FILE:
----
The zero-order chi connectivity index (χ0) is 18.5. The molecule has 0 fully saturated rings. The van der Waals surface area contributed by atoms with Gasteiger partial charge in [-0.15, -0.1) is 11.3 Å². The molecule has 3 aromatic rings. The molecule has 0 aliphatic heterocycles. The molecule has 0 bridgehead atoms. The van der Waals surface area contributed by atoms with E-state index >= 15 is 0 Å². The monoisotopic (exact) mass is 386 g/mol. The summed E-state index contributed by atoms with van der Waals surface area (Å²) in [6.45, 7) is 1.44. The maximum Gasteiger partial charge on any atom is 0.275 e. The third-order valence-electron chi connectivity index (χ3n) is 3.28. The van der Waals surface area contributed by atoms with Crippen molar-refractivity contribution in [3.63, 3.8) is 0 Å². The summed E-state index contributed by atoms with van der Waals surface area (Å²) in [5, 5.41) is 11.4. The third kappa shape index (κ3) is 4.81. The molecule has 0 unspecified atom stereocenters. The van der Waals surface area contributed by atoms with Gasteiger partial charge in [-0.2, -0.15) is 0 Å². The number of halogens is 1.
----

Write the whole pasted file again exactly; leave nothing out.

The zero-order chi connectivity index (χ0) is 18.5. The molecule has 0 fully saturated rings. The van der Waals surface area contributed by atoms with Gasteiger partial charge in [-0.15, -0.1) is 11.3 Å². The molecule has 3 aromatic rings. The molecule has 0 aliphatic heterocycles. The molecule has 0 bridgehead atoms. The van der Waals surface area contributed by atoms with E-state index >= 15 is 0 Å². The monoisotopic (exact) mass is 386 g/mol. The summed E-state index contributed by atoms with van der Waals surface area (Å²) in [6.45, 7) is 1.44. The maximum Gasteiger partial charge on any atom is 0.275 e. The third-order valence-electron chi connectivity index (χ3n) is 3.28. The van der Waals surface area contributed by atoms with Crippen molar-refractivity contribution in [3.63, 3.8) is 0 Å². The summed E-state index contributed by atoms with van der Waals surface area (Å²) in [5, 5.41) is 11.4. The third kappa shape index (κ3) is 4.81. The molecule has 0 unspecified atom stereocenters. The van der Waals surface area contributed by atoms with Gasteiger partial charge in [-0.2, -0.15) is 0 Å². The number of halogens is 1.